Offenders: Bucks guard Brandon Jennings was fined $7,500 for a postgame tweet that came before postgame interviews were completed. Interestingly, a Bucks player (then-Milwaukee forward Charlie Villanueva) was the first NBA player officially scolded for social media use, after tweeting at halftime. Villanueva was not fined since the league's social media policy did not yet exist. Mavericks owner Mark Cuban was fined $25,000 by the league in 2009 for -- shockingly -- comments he made on Twitter (he criticized a referee). Perennial NBA headache Gilbert Arenas was fined an undisclosed amount by the league in June for what he said were comments he made on Twitter. (The league confirmed the fine, but not the reason.)

National Football League

Policy: Players, coaches and operations staff cannot use social media less than 90 minutes before kickoff. Social media use can resume after traditional media interviews conclude. Updates to player accounts (by the player or anyone else) are prohibited, thwarting Chad Ochocinco's initial plan to signal Twitter updates to a fan in the stands.

Offenders: Ochocinco was fined $25,000 last year for tweeting 77 minutes before a Bengals-Eagles preseason game. Darnell Dockett, who rivals the Patriots' receiver as an NFL must-follow on Twitter, was fined $5,000 for a tweet he posted 20 minutes before the Cardinals-Rams game in September 2010. And the league isn't the only one levying fines. Antonio Cromartie was fined $2,500 by his then-team, the San Diego Chargers, in 2009 for criticizing the team's catering spread.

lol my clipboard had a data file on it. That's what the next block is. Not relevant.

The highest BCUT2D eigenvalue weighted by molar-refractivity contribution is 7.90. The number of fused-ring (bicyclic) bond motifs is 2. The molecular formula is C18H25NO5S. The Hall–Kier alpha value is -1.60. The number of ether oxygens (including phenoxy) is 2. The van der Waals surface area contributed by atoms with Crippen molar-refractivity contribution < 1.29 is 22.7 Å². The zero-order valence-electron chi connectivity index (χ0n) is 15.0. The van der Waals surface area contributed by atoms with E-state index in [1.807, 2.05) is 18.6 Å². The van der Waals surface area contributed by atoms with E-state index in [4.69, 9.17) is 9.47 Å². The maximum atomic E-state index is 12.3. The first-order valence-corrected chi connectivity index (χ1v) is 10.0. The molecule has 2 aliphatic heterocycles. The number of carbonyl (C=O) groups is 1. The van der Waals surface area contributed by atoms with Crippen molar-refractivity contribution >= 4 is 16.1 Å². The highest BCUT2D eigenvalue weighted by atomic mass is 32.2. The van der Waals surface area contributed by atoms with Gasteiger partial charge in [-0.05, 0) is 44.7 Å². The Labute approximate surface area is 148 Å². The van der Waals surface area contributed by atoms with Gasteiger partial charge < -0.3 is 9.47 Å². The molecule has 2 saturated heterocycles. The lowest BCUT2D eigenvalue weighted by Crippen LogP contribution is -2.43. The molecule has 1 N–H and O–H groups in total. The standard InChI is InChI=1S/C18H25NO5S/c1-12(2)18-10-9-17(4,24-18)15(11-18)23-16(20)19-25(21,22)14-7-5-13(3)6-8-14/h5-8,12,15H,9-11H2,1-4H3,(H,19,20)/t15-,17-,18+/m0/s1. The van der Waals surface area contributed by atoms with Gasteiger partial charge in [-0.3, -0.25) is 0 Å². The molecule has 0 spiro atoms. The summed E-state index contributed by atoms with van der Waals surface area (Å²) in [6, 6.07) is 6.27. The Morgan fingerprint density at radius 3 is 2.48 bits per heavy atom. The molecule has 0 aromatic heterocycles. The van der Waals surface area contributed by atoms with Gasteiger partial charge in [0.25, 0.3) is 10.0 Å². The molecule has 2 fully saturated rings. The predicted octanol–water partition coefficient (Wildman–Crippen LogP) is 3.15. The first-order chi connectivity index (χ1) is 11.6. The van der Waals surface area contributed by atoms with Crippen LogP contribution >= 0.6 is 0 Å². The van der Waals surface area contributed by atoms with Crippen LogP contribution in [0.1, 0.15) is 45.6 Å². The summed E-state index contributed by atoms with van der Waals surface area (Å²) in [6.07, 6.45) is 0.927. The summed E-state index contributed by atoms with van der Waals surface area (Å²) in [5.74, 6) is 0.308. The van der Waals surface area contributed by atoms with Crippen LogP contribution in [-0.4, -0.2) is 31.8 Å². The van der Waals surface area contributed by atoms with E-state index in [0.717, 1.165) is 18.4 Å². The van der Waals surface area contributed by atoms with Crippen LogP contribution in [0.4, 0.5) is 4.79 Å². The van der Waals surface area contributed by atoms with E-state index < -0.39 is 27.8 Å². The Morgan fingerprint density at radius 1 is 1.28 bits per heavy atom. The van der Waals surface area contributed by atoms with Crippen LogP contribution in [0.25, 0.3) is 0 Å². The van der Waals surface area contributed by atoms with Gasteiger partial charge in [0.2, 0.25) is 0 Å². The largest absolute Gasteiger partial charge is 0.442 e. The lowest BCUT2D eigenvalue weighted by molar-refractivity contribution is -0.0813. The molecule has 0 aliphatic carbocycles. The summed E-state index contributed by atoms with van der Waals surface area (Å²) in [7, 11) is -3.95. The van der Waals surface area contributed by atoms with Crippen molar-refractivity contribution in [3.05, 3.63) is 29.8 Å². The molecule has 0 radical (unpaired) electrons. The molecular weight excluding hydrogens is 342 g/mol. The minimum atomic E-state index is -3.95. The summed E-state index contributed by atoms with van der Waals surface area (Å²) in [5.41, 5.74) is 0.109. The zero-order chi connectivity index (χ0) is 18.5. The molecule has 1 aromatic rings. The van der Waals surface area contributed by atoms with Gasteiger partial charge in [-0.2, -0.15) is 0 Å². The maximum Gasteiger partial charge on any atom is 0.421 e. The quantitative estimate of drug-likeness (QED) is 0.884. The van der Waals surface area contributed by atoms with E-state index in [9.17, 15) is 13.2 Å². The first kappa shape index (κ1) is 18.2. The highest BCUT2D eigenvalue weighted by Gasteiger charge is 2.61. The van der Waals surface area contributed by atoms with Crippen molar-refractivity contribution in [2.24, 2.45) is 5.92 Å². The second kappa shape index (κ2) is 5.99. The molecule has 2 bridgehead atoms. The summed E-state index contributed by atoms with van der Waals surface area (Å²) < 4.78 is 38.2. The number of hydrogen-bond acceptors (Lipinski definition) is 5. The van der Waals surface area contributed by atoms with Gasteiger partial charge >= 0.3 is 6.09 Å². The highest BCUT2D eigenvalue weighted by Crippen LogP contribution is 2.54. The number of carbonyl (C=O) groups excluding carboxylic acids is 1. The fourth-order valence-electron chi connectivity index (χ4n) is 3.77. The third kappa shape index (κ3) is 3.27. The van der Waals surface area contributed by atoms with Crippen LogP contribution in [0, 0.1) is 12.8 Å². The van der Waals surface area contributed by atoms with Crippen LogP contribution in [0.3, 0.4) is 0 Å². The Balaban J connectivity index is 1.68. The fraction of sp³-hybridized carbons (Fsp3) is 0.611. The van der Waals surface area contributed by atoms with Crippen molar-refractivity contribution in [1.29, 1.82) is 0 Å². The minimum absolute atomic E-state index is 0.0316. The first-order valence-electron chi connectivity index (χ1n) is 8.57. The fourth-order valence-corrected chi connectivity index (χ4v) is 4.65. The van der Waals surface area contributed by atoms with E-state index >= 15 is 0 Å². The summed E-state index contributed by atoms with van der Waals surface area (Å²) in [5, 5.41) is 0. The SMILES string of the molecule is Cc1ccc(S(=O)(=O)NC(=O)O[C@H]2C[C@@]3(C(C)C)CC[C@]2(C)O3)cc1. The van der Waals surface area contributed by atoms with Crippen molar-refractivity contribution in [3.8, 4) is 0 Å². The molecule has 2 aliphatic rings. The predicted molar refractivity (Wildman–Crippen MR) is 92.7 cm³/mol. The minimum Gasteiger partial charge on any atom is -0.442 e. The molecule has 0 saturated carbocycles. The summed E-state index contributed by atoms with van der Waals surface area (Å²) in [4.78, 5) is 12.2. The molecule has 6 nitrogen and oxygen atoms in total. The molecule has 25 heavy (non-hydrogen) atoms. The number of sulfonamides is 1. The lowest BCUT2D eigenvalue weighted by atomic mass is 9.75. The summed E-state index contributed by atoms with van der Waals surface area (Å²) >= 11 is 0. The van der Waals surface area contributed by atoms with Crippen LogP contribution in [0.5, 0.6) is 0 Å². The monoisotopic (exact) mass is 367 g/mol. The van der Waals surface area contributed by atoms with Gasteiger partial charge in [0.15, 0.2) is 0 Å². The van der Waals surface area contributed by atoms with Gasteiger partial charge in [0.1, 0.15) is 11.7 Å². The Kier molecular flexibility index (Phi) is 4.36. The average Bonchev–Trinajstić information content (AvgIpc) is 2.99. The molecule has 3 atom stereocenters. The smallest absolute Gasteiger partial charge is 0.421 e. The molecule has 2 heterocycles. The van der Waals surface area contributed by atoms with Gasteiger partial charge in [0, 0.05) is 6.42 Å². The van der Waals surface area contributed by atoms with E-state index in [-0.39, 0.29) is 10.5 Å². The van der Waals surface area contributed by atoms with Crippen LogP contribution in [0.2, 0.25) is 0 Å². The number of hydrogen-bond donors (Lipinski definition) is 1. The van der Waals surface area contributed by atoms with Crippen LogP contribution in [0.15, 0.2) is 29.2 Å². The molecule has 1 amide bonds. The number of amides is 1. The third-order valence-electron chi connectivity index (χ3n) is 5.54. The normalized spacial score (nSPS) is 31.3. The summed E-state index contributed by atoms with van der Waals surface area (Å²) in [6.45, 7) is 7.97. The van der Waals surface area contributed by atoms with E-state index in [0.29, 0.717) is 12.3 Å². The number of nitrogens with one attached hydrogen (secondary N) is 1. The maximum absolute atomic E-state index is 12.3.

National Hockey League

Policy: The most recent sports body to adopt a social media policy, the NHL has a policy similar to the NBA's and NFL's stance. Players cannot use social media from two hours before faceoff until media interviews are completed. The policy also makes clear that players are as responsible for statements made in social media as in traditional media.

Offenders: Sure, the policy is just over a week old. It's still the preseason. And NHL players have been traditionally less active on social media than their other pro sports counterparts. But whatever way you spin it, so far, so good.

National Collegiate Athletic Association

Policy: The NCAA desperately needs one. The NCAA has rules that govern social media from a recruiting standpoint -- and even they are confusing. Coaches cannot send messages to recruits using social media technologies other than through their email function (apparently meaning a direct message or Facebook message). However, per the NCAA: Since texting is impermissible, if a coach becomes aware that a recruit has elected to receive direct messages as text messages on a mobile device, the coach must cease communicating with the recruit through the social networking site. The policy does not specify how coaches are supposed to know if a recruit is notified by direct messages via text or whether he/she checks them only on a laptop. Comments about recruits cannot be posted on a team or other program-affiliated social media page. While the NCAA doesn't have an official policy, a number of universities have social media rules and/or guidelines in place for their athletes. Those policies can vary from school to school, even from sport to sport within the same institution. Some coaches have gone as far as banning Twitter altogether.